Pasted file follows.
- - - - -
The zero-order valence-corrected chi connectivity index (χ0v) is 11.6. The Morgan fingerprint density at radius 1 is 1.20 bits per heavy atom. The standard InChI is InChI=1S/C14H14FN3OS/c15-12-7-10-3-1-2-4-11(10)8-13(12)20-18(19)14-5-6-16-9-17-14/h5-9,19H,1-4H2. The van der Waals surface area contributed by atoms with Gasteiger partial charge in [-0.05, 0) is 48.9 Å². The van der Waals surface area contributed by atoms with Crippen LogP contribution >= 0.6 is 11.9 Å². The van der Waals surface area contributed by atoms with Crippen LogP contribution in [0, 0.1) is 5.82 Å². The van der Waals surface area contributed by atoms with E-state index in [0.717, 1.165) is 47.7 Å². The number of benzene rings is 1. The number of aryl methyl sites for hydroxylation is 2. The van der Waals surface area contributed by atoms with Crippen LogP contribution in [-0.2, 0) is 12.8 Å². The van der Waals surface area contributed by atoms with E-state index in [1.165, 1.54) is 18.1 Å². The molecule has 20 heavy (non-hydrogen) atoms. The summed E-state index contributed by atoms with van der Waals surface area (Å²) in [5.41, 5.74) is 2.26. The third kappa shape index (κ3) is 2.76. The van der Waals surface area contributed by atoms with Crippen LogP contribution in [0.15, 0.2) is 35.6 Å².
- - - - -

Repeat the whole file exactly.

The zero-order valence-corrected chi connectivity index (χ0v) is 11.6. The Morgan fingerprint density at radius 1 is 1.20 bits per heavy atom. The standard InChI is InChI=1S/C14H14FN3OS/c15-12-7-10-3-1-2-4-11(10)8-13(12)20-18(19)14-5-6-16-9-17-14/h5-9,19H,1-4H2. The van der Waals surface area contributed by atoms with Gasteiger partial charge in [-0.05, 0) is 48.9 Å². The van der Waals surface area contributed by atoms with Crippen LogP contribution >= 0.6 is 11.9 Å². The van der Waals surface area contributed by atoms with Crippen LogP contribution in [0, 0.1) is 5.82 Å². The van der Waals surface area contributed by atoms with E-state index in [0.717, 1.165) is 47.7 Å². The number of benzene rings is 1. The number of aryl methyl sites for hydroxylation is 2. The van der Waals surface area contributed by atoms with Crippen LogP contribution in [-0.2, 0) is 12.8 Å². The van der Waals surface area contributed by atoms with E-state index in [1.165, 1.54) is 18.1 Å². The molecule has 20 heavy (non-hydrogen) atoms. The summed E-state index contributed by atoms with van der Waals surface area (Å²) in [5.41, 5.74) is 2.26. The third kappa shape index (κ3) is 2.76. The van der Waals surface area contributed by atoms with Crippen LogP contribution in [0.15, 0.2) is 35.6 Å².